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Fixing thread breaks on your embroidery machine

Fixing thread breaks on your embroidery machine

Daniel Horgan |

Inspect the needle, and ensure that it is inserted onto the needle bar correctly. There are two things to look for.

1) That the eye of the needle is not facing to the left at all, you can have it facing straight on and slightly right but never left.
2) You need to ensure that the correct side of the needle is facing the front of the machine. On one side of the needle there is a long groove that starts from the eye of the needle and goes all the way along the shaft of the needle up to the part where it starts to widen out. On the other side just above the eye of the needle is the scarf of the needle, a slight indentation cut out of the shaft of the needle.

The groove that runs from the eye up to the wide part of the needle must fact towards the front of the machine, this will ensure that the scarf is facing the rear.

If your needle is inserted correctly. Look at the back of the design and see what the ratio of upper thread and bobbin thread is on the back of any design you've just sewed out. If you see too much of either and no balance then your thread breaks could be caused by tensions issues.

If the tensions look ok on the back of the design, and by this I mean you have a good balance of bobbin and upper thread on the back of the design. The bobbin should be centred in between the coloured or upper thread. Then you'll need to check your hook timing. I just written a post on this yesterday I will copy it here for you to follow.

You may want to check your hook timing, to do so follow these steps and let me know what you find.

1) Set your machine to needle number 3, by pressing the number 3 on the control panel.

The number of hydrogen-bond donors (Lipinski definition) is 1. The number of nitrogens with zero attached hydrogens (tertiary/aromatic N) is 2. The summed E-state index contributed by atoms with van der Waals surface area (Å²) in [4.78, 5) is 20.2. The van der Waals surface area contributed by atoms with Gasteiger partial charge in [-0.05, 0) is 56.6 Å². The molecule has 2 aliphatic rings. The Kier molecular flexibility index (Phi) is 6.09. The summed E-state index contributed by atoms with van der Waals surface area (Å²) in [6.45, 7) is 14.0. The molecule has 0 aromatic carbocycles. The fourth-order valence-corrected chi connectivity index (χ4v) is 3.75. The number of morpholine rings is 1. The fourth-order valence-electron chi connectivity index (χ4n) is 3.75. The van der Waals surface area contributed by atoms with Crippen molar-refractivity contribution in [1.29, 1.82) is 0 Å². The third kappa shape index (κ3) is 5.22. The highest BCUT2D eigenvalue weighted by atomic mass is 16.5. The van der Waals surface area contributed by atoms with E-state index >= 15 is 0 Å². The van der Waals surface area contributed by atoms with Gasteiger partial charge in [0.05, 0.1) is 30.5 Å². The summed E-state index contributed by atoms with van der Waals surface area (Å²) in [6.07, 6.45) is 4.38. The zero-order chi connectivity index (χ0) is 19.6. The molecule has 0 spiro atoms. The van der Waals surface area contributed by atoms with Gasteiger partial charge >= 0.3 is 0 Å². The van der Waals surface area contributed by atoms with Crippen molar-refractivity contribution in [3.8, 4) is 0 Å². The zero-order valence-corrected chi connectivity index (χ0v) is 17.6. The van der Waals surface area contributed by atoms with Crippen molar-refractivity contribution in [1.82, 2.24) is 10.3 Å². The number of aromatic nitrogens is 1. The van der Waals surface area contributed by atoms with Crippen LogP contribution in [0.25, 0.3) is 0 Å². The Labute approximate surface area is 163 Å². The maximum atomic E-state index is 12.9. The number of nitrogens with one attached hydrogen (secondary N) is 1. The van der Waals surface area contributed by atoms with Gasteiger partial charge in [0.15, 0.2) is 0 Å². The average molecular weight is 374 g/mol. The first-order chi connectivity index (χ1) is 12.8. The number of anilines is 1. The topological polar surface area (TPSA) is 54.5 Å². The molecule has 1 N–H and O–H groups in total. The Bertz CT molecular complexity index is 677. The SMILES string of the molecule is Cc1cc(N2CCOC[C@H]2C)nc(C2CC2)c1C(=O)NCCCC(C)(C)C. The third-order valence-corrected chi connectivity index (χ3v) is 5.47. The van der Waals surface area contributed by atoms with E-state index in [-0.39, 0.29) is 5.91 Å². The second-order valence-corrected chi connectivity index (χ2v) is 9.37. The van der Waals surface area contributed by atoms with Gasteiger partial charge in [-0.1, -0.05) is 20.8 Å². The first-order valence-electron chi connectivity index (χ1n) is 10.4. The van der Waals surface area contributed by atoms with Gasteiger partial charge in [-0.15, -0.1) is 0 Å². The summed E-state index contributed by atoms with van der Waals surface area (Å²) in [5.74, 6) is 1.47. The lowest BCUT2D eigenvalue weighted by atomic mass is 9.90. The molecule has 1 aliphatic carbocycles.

2) Remove the needle plate.

3) Power off the machine.

4) Rotate the main shaft wheel in the back of the machine two whole rotations then set it to 200 degrees.

5) Your needle should be all the way down now, look behind the needle and locate the hook point located somewhere behind the needle on the rotary hook. The hook point will be the tip of what looks to be an open end of a pair of scissors. The tip should line up right behind the needle, and the gap between the needle and the hook point should be about the distance of a slender business card, or 1/2mm. Push needle 3 backwards towards the hook point and see if the hook point is resting up against the back side of that needle, if it is then the rotary hook is breaking the needles, and you will have to adjust the hook timing.

That rotary hook spins and the hook point picks up the upper thread and joins it with the bobbin thread, If the hook point is too close or resting against the back of the needle, then the rotary hook point is snapping the needle as it makes contact. There needs to be a gap as I mentioned of about a half a millimetre.

If the rotary hook point is not aligned directly behind the needle, than slowly turn the wheel in the back of the machine until it does line up behind the needle, and let me know what degree the wheel is set to when the hook point does line up directly behind the needle. Hook timing is optimum at 200 degrees, but it can be set anywhere from 198 to 202 degrees, depending on how long the eye of the needle is. If your hook point is lined up behind the needle less than 198 or more than 202 then you will have to set hook timing.

Here is a link where you can watch how hook timing is to be set. Now on the video you will see that they remove the black support bracket. If you need to adjust hook timing, you do not need to remove this support bracket. The only time you need to remove this bracket is if you need to replace the rotary hook, or if you have burrs or nicks along the leading edge of the rotary hook. It is entirely possible that your rotary hook has a burr on it, which when the thread glides over the burr or nick, it would cut it, causing it to fray up the length.

So it might be a good idea to run your thumb nail along the outer rim of the rotary hook, Again you do not have to remove the rotary hook to do this, just turn your main shaft to 140 degrees and run your thumb nail along the rim of the rotary hook, Start at the 9:00 position and round your thumb nail down and around to the 3:00 position and see if you feel any nicks or burrs. If you do get an emery board and instead of removing your rotary hook to buff out the nicks, you can do it while the rotary hook is mounted to your machine. After you've buffed out the burrs then polish it with a piece of crocus cloth.